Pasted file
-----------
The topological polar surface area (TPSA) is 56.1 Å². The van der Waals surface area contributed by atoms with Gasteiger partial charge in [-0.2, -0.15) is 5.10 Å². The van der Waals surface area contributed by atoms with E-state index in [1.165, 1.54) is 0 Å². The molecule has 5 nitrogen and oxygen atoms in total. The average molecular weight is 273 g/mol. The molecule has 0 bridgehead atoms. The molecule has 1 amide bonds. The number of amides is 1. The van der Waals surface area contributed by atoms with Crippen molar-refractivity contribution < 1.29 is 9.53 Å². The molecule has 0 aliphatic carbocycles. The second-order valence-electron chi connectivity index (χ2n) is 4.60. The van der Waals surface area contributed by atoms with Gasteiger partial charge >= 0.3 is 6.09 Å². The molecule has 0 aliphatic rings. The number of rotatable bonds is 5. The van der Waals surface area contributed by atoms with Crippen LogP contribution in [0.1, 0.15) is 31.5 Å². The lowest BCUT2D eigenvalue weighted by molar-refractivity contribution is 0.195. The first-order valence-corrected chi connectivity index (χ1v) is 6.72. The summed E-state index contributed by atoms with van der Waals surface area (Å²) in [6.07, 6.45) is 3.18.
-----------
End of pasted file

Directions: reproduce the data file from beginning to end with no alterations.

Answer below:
The topological polar surface area (TPSA) is 56.1 Å². The van der Waals surface area contributed by atoms with Gasteiger partial charge in [-0.2, -0.15) is 5.10 Å². The van der Waals surface area contributed by atoms with E-state index in [1.165, 1.54) is 0 Å². The molecule has 5 nitrogen and oxygen atoms in total. The average molecular weight is 273 g/mol. The molecule has 0 bridgehead atoms. The molecule has 1 amide bonds. The number of amides is 1. The van der Waals surface area contributed by atoms with Crippen molar-refractivity contribution < 1.29 is 9.53 Å². The molecule has 0 aliphatic carbocycles. The second-order valence-electron chi connectivity index (χ2n) is 4.60. The van der Waals surface area contributed by atoms with Gasteiger partial charge >= 0.3 is 6.09 Å². The molecule has 0 aliphatic rings. The number of rotatable bonds is 5. The van der Waals surface area contributed by atoms with Crippen LogP contribution in [0.1, 0.15) is 31.5 Å². The lowest BCUT2D eigenvalue weighted by molar-refractivity contribution is 0.195. The first-order valence-corrected chi connectivity index (χ1v) is 6.72. The summed E-state index contributed by atoms with van der Waals surface area (Å²) in [6.07, 6.45) is 3.18.